Despite his massive figures, his century did not look convincing to many as he inside-edged past his own stumps frequently for four and some shots just flew over the slips for four and looked close enough to be caught. Crawley feels that he has earned this luck. 
“I have had a lot of nicks over the slips this series. And actually, I do not think that is good luck. I have earned that luck. If you go harder, the ball goes over the slips. So I would rather err on that side then go negative,” he said. 
Crawley, who scored 267 against Pakistan in 2020 in a match played behind closed doors during the COVID-19 pandemic felt really happy to receive the applause from the crowd for the first time at home after a century. 
“The crowd were amazing. Obviously, I had not scored a hundred in England, apart from in Covid, so there was no one to clap me off there. But it is pretty cool to have the whole crowd clapping you off and the Aussies too, some great players there shook my hand, so that is pretty cool as well. It was an amazing feeling. You have a lot of low scores and bad form along the way. So days like today make it all worth it. I would not swap it for anything,” he said. 
When Crawley was at the crease, England racked up 178 runs in just 25 overs of the afternoon session. But once ball started to get older and softer, the innings got difficult for England. Both Root and Crawley lost their wickets to deliveries that kept low. 
“The ball definitely went soft. They were trying to change it a lot and it was definitely out of shape, which made it two-paced. Joe was so unlucky. That wicket was unplayable and even Stokesy had a couple of pop up at him and keep low. So it might be the oldness of the ball, but hopefully, it is the wicket, and hopefully, it keeps playing tricks and we bowl well [in the second innings],” said the opener. 
But before Australia, second innings, England has to build a lead and they could declare because the weather forecast for the weekend is not really promising.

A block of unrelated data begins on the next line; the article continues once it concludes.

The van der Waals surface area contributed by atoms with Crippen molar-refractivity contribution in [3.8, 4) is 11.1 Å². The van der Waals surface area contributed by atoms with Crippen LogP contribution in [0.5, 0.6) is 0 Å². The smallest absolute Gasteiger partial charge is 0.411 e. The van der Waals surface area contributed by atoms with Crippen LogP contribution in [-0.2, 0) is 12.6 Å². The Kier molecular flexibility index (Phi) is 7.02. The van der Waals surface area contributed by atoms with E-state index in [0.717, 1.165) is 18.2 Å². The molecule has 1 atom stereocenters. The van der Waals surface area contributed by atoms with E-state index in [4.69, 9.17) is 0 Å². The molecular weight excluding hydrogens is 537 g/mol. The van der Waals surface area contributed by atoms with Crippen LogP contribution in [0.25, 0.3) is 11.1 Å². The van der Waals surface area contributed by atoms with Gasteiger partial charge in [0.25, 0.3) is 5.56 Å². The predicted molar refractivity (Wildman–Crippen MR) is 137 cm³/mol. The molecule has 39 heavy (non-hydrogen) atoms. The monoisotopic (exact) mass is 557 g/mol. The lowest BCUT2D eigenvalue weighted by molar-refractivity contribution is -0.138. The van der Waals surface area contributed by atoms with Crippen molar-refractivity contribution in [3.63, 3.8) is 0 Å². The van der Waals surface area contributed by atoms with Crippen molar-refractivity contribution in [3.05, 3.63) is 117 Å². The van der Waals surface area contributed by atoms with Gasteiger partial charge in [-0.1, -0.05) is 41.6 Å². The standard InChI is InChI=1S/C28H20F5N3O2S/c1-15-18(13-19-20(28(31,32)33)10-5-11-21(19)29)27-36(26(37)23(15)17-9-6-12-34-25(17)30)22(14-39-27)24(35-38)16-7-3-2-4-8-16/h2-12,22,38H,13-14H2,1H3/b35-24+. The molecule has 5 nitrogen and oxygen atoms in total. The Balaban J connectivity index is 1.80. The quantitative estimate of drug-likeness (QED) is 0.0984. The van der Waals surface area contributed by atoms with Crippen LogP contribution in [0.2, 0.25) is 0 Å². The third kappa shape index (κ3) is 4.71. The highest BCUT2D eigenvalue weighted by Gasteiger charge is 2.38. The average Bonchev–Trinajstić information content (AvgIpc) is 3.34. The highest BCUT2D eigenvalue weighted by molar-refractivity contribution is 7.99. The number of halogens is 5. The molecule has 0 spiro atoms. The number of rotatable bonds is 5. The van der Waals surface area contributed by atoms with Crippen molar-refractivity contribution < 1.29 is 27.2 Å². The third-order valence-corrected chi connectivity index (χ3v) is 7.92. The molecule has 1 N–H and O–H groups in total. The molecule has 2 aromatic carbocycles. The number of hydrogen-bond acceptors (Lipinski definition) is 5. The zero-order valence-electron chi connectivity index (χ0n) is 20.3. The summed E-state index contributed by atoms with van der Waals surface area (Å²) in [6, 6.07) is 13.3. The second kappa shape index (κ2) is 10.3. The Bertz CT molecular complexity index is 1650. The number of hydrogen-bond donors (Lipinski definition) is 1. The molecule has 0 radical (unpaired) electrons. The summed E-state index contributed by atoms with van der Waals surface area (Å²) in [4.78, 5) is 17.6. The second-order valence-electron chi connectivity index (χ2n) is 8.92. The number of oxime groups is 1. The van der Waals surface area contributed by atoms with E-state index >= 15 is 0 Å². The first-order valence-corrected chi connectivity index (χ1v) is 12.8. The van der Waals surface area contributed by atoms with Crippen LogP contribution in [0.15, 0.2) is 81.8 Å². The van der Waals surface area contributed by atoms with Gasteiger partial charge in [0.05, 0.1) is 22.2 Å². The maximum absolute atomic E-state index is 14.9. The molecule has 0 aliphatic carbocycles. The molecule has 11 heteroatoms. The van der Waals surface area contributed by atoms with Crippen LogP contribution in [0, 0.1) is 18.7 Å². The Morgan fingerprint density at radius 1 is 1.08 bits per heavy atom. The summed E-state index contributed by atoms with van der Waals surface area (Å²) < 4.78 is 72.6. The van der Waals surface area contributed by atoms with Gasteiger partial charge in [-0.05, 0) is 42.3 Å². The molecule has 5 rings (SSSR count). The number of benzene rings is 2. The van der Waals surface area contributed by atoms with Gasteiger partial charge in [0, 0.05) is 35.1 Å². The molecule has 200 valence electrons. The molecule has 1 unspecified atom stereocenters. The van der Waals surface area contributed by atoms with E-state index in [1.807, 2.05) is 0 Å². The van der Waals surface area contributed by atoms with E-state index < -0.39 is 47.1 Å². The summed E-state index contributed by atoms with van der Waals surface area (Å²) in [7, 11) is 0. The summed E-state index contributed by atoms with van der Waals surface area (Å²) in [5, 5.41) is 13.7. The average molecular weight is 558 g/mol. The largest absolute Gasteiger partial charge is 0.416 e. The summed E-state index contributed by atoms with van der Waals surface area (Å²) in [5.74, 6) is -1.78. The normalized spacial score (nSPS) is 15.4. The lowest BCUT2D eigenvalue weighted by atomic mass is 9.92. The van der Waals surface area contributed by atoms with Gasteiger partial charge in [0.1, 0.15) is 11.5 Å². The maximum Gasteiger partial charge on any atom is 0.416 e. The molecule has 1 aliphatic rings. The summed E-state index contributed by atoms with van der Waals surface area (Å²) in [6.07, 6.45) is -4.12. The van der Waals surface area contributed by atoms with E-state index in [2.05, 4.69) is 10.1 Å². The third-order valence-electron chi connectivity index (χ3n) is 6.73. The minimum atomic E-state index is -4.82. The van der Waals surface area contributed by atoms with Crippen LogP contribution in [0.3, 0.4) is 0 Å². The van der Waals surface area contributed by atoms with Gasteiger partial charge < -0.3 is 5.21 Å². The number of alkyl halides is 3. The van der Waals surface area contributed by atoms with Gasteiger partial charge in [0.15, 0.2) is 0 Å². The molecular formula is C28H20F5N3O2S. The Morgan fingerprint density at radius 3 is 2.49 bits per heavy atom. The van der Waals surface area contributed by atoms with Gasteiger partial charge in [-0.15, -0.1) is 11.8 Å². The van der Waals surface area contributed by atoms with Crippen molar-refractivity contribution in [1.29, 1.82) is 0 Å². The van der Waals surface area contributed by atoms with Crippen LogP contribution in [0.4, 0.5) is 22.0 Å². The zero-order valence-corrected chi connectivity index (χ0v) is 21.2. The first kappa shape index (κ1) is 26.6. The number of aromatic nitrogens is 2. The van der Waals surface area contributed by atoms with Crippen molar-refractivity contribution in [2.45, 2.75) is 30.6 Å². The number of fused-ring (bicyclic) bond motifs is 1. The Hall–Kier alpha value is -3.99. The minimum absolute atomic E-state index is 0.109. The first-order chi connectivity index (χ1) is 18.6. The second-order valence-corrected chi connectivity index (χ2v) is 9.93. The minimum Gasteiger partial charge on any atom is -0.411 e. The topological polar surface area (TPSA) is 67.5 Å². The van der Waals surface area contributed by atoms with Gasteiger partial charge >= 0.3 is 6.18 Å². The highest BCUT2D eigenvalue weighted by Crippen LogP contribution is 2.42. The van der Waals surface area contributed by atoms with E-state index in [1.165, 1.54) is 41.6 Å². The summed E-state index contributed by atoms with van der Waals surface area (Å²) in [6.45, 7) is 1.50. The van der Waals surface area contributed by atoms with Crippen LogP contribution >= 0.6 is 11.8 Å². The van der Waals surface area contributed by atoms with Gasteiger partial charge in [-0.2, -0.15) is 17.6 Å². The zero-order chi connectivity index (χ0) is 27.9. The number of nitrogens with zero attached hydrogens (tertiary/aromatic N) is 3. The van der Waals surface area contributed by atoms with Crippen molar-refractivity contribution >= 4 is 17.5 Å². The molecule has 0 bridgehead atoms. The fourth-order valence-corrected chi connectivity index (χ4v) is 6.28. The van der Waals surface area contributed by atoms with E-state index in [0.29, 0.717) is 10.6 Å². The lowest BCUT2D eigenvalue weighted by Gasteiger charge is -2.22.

“I will leave that to the bosses up there. but if we can get another 130-140, it will be really good. It may be even just another 100, because it looks like it is going to be trickier out there at the back-end, so it could be a good chance to bowl tomorrow afternoon and hopefully get a few wickets,” he concluded. 
Coming to the match, after opting to field first, England bundled out Australia for 317 in the first innings.
Australia had finished their first day on 299/8. James Anderson (1/51) and Chris Woakes (5/62) bundled out Australia early in the day.
England in their first innings lost Ben Duckett for just one. Following this, Moeen (54) had a 121-run stand for the second wicket with Zak Crawley. Following Moeen’s dismissal, Crawley brought up his maiden Ashes ton and fourth overall in Tests. He also had a 206-run partnership for the third wicket with Joe Root before being dismissed for 189 off 182 balls, consisting of 21 fours and three sixes. Root was also dismissed soon for 84 off 95 balls, consisting of eight fours and a six.
England ended the second day at 384/4, with skipper Ben Stokes (24*) and Harry Brook (14*) unbeaten. The hosts had a 67-run lead. (ANI)